Baking is, in many ways, a pastime as American as baseball. It has become a quintessential part of celebration, a staple of holidays and get-togethers with friends and family. In recent years, baking has become even more popular thanks to a British reality show that has become a household favorite in the U.S.—”The Great British Baking Show,” a program that showcases baking as a form of art, with distinctive takes on pies, bread, cakes and other assortments.
Once again, we venture to a tent in the English countryside and find 12 amateur bakers that will deliver their takes on classic recipes to impress Mary Berry and Paul Hollywood—all with the help and humor of hosts Sue Perkins and Mel Giedroyc, and without the dreaded soggy bottom.
Despite it being a competition, the show has been able to showcase an aesthetic value to baking, as well as baking as a form of creativity and expression. As a result, its popularity with public television viewers increased.
“For me, it’s been the best discovery,” said Morgan Manning, who watches the show on KQED in San Francisco, in an interview conducted through Twitter. “I love the camaraderie amongst the competition, they’re all so genuine!”
Manning, who first discovered the show through Netflix, adds that its humor is a highlight, but also has motivated her to do some more baking.
Yet, the show has been more than serving as motivation to do more baking. It’s also had a positive impact on health and wellbeing, especially in Britain—by reducing stress levels.
In 2015, ahead of a special edition of the program in the U.K. (where its known as “The Great British Bake Off”) for charity, a study for the company Cake Angels found that 80 percent of people surveyed had been baking in order to decrease their stress levels, according to a report from the Business Insider website.
It was particularly helpful for John Whaite, who won the show’s 2012 edition. Whaite was diagnosed with manic depression in 2005, and said that baking had helped him to manage his condition.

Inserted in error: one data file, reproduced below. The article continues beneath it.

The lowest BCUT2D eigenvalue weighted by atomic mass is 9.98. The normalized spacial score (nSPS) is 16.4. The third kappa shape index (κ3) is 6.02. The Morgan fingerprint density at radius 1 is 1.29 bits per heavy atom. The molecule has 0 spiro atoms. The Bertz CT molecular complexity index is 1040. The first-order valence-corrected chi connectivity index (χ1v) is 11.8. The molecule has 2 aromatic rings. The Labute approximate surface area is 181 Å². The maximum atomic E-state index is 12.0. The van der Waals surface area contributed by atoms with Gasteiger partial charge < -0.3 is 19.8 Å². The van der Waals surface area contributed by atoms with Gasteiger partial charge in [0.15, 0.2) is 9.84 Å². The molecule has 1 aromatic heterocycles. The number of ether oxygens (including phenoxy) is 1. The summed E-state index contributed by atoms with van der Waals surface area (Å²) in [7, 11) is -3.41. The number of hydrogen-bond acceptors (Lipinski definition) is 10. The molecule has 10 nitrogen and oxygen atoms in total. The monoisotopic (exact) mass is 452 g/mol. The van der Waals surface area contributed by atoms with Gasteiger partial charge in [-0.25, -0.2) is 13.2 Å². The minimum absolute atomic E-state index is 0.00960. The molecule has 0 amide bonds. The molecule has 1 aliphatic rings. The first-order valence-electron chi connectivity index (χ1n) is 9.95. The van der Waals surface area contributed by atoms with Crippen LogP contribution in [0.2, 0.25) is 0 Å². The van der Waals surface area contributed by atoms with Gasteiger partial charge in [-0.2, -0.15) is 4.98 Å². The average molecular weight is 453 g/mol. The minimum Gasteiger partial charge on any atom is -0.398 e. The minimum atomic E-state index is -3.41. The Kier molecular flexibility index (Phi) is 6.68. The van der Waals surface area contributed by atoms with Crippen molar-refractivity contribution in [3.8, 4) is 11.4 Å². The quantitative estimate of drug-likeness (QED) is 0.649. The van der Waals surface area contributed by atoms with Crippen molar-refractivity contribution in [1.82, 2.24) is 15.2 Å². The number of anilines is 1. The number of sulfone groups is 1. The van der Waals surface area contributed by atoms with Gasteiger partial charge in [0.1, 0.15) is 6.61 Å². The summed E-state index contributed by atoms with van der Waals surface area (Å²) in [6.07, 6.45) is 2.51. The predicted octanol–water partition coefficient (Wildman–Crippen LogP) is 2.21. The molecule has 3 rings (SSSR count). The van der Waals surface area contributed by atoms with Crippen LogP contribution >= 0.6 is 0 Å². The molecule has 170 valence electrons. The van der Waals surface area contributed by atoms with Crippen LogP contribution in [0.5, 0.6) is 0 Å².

Whaite, an ambassador for Cake Angels and an author of cookbooks, wrote about how baking can impact stress in the cookbook released after his win.
“When I’m in the kitchen, measuring the amount of sugar, flour or butter I need for a recipe or cracking the exact number of eggs, I am in control,” Whaite said in a 2013 interview with the BBC. “That’s really important as a key element of my condition is a feeling of no control.”
According to recent research published in the Journal of Positive Psychology, which measured young adults over the course of 13 days through entries in a diary, baking was listed as one of the activities where if you did it, you felt happier, calmer and more energetic the following day. Other activities included painting, designing, cooking, writing and performing music.
“There is growing recognition in psychology research that creativity is associated with emotional functioning,” said Dr. Tamlin Connor, a professor of psychology at the University of Otago in New Zealand, who was the lead author of the study, in an interview with the UK’s Daily Telegraph newspaper. “Engaging in creative behavior leads to increases in well-being the next day, and this increased well-being is likely to facilitate creative activity on the same day.”
However, there is difficulty in measuring the impact baking can have on stress overall.
“Any structured non-stressful activity will help depression and increase well-being,” said Dr. Cosmo Hallstrom, a fellow at the Royal College of Psychiatrists in the U.K., in an interview with the BBC. “Traditional occupational therapies generally work on a physical or projection platform.”
Hallstrom says that baking can be a therapy on both platforms.
“Exercise sessions increase physical well-being and release endorphins that combat depression,” Hallstrom said. “Art therapy helps a patient project their depression through creating artwork; thereby helping a patient to better understand their condition. Baking can be seen as operating on both these platforms.”
Manning agrees with the research that baking can be a good stress reliever.
“I can see baking reducing stress because you have very exact rules to follow, and you’re using your energy on something enjoyable,” Manning said. “[It’s a] good combo.”
There are also elements of the show that combine to make it calming, which makes it essential viewing for PBS viewers, including Manning.
“Watching it reduces my stress,” Manning said. “Even the ‘stressful’ parts are fun to watch and I find it all very soothing.”
The Great British Baking Show returns to PBS on June 16th. Watch the latest episodes on PBS.org.
If you are concerned about someone who has been affected by any of the issues touched on in this article, please consult a medical professional or call the National Suicide Prevention Hotline at 1-800-273-TALK.
Alex Veeneman is a freelance journalist based in Chicago, writing for publications in the U.S. and the U.K. He is an active member of the Society of Professional Journalists and serves on its Ethics Committee. When he isn’t writing, he’s either watching Jacques Pepin reruns and British TV shows, listening to public radio or planning his next story. You can interact with him on Twitter @alex_veeneman.